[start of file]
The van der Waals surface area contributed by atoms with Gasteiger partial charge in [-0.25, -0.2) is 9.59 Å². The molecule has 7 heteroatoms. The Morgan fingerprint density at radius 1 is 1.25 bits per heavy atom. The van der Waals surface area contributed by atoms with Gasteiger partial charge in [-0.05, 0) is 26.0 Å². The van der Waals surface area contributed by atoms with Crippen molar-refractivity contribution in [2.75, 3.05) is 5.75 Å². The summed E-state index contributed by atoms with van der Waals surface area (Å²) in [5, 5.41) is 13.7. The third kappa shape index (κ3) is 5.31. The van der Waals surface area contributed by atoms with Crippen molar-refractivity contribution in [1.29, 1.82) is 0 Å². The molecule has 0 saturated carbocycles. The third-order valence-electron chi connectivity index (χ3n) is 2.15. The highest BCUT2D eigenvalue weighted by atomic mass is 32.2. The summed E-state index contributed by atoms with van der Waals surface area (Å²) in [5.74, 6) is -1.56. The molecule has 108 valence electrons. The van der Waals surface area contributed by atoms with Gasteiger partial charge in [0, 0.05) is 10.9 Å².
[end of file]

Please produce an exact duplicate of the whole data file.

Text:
The van der Waals surface area contributed by atoms with Gasteiger partial charge in [-0.25, -0.2) is 9.59 Å². The molecule has 7 heteroatoms. The Morgan fingerprint density at radius 1 is 1.25 bits per heavy atom. The van der Waals surface area contributed by atoms with Gasteiger partial charge in [-0.05, 0) is 26.0 Å². The van der Waals surface area contributed by atoms with Crippen molar-refractivity contribution in [2.75, 3.05) is 5.75 Å². The summed E-state index contributed by atoms with van der Waals surface area (Å²) in [5, 5.41) is 13.7. The third kappa shape index (κ3) is 5.31. The van der Waals surface area contributed by atoms with Crippen molar-refractivity contribution in [1.29, 1.82) is 0 Å². The molecule has 0 saturated carbocycles. The third-order valence-electron chi connectivity index (χ3n) is 2.15. The highest BCUT2D eigenvalue weighted by atomic mass is 32.2. The summed E-state index contributed by atoms with van der Waals surface area (Å²) in [5.74, 6) is -1.56. The molecule has 108 valence electrons. The van der Waals surface area contributed by atoms with Gasteiger partial charge in [0, 0.05) is 10.9 Å².